How is adoption made legal?
There are certain minimum periods for which the child must live with the adopters before an adoption order can be made, or, in England and Wales, before an application can be made to the court. The precise details vary very slightly depending on the country concerned and the circumstances in which the child came to live with the adopters.
A birth mother cannot give consent for adoption until her child is at least six weeks old. Where birth parents do not agree, there is a process for the agreement to be independently witnessed. The detailed process varies according to the legislation of the particular country in the UK.
If birth parents do not agree to adoption, there are circumstances in which the court can override their wishes. Again the detailed process will depend on which country is involved.
In many cases, the question of consent will be considered by the court before the child is placed for adoption. A children’s guardian will be appointed by the court to investigate and give advice to the court on the child’s best interests. In some circumstances, it will be necessary for the question of consent to be considered when the adopters actually apply for the final adoption order.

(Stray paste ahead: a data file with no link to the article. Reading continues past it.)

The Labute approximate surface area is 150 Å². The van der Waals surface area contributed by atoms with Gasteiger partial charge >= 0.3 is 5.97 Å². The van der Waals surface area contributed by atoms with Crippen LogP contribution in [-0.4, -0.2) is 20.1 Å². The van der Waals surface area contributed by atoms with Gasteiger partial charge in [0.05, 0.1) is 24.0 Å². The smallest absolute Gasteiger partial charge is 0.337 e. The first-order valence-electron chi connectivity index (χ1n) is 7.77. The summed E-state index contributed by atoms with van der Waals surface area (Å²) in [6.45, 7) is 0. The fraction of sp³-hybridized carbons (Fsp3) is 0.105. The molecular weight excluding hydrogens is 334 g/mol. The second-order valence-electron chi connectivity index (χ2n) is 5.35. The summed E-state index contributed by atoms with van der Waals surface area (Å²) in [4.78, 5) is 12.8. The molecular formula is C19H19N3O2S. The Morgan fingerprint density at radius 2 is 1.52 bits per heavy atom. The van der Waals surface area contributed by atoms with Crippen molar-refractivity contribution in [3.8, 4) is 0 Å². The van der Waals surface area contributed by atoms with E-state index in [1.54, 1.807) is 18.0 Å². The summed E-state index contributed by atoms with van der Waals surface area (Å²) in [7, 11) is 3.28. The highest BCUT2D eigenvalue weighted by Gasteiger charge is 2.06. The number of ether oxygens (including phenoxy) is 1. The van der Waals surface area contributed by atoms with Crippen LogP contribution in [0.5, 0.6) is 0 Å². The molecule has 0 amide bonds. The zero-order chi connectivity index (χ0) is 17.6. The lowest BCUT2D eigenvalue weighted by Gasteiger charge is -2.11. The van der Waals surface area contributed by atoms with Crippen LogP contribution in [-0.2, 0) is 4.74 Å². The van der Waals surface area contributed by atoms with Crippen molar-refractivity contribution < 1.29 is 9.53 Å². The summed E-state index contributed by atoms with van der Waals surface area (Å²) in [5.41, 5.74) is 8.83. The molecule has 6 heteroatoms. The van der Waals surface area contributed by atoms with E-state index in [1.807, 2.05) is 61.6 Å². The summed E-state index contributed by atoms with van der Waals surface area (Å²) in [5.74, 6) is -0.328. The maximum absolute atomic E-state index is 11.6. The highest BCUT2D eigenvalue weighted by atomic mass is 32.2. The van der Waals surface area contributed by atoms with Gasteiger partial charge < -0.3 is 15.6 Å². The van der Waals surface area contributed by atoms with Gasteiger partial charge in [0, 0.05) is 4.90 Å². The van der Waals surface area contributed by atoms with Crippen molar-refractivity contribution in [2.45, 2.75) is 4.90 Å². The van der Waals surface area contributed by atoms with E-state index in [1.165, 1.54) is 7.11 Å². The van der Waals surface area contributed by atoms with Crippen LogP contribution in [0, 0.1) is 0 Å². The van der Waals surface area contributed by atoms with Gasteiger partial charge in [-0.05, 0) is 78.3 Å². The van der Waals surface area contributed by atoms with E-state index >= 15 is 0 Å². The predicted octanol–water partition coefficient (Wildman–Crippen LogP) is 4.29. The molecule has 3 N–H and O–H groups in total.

At Prism Family Law, we have the necessary experience and expertise to guide you through the legal process and represent you at any court hearing before the Family Court.
We have specialists in advising and representing:
- Couples and single people wishing to adopt,
- Step-parents who want to adopt a step-child,
- Same-sex couples looking to adopt and also
- Adopters in inter-country adoptions.
We also advise and represent parents who do not agree to adoption orders being made.
For legal advice and help in relation to any aspect of adoption, please do not hesitate to get in touch with us by phone, email or Live Chat on our website and take advantage of our free, no obligation consultation.
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